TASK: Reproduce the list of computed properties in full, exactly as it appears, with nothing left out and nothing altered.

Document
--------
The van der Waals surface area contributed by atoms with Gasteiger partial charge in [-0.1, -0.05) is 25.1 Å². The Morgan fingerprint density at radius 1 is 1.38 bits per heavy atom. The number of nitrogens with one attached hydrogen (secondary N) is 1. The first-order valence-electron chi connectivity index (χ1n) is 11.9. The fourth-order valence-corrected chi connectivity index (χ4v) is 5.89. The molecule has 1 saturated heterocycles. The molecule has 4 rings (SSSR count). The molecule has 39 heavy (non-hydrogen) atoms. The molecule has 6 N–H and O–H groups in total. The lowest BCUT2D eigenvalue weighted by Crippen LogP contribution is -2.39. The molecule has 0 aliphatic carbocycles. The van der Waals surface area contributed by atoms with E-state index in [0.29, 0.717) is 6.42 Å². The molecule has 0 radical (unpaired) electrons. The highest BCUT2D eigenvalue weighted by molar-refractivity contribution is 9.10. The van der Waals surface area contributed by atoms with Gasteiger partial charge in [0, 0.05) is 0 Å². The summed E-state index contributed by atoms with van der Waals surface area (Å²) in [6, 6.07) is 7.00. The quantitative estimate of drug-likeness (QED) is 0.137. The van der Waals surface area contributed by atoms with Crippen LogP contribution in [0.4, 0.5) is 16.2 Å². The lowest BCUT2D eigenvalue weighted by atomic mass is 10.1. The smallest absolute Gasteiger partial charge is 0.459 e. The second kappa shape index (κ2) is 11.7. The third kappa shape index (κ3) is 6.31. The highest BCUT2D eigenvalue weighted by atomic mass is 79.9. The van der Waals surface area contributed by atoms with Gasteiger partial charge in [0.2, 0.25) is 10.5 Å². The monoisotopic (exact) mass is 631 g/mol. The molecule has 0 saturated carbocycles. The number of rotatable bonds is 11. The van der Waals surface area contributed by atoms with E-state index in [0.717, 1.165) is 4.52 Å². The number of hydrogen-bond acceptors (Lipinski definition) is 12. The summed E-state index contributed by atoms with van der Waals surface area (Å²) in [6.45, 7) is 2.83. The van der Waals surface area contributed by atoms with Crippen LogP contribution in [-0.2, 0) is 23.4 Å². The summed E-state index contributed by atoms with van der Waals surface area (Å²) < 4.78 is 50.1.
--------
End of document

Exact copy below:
The van der Waals surface area contributed by atoms with Gasteiger partial charge in [-0.1, -0.05) is 25.1 Å². The Morgan fingerprint density at radius 1 is 1.38 bits per heavy atom. The number of nitrogens with one attached hydrogen (secondary N) is 1. The first-order valence-electron chi connectivity index (χ1n) is 11.9. The fourth-order valence-corrected chi connectivity index (χ4v) is 5.89. The molecule has 1 saturated heterocycles. The molecule has 4 rings (SSSR count). The molecule has 39 heavy (non-hydrogen) atoms. The molecule has 6 N–H and O–H groups in total. The lowest BCUT2D eigenvalue weighted by Crippen LogP contribution is -2.39. The molecule has 0 aliphatic carbocycles. The van der Waals surface area contributed by atoms with E-state index in [0.29, 0.717) is 6.42 Å². The molecule has 0 radical (unpaired) electrons. The highest BCUT2D eigenvalue weighted by molar-refractivity contribution is 9.10. The van der Waals surface area contributed by atoms with Gasteiger partial charge in [0, 0.05) is 0 Å². The summed E-state index contributed by atoms with van der Waals surface area (Å²) in [6, 6.07) is 7.00. The quantitative estimate of drug-likeness (QED) is 0.137. The van der Waals surface area contributed by atoms with Crippen LogP contribution in [0.4, 0.5) is 16.2 Å². The lowest BCUT2D eigenvalue weighted by atomic mass is 10.1. The smallest absolute Gasteiger partial charge is 0.459 e. The second kappa shape index (κ2) is 11.7. The third kappa shape index (κ3) is 6.31. The highest BCUT2D eigenvalue weighted by atomic mass is 79.9. The van der Waals surface area contributed by atoms with Gasteiger partial charge in [0.2, 0.25) is 10.5 Å². The monoisotopic (exact) mass is 631 g/mol. The molecule has 0 saturated carbocycles. The number of rotatable bonds is 11. The van der Waals surface area contributed by atoms with E-state index in [0.717, 1.165) is 4.52 Å². The number of hydrogen-bond acceptors (Lipinski definition) is 12. The summed E-state index contributed by atoms with van der Waals surface area (Å²) in [6.45, 7) is 2.83. The van der Waals surface area contributed by atoms with Crippen LogP contribution in [-0.2, 0) is 23.4 Å². The summed E-state index contributed by atoms with van der Waals surface area (Å²) < 4.78 is 50.1.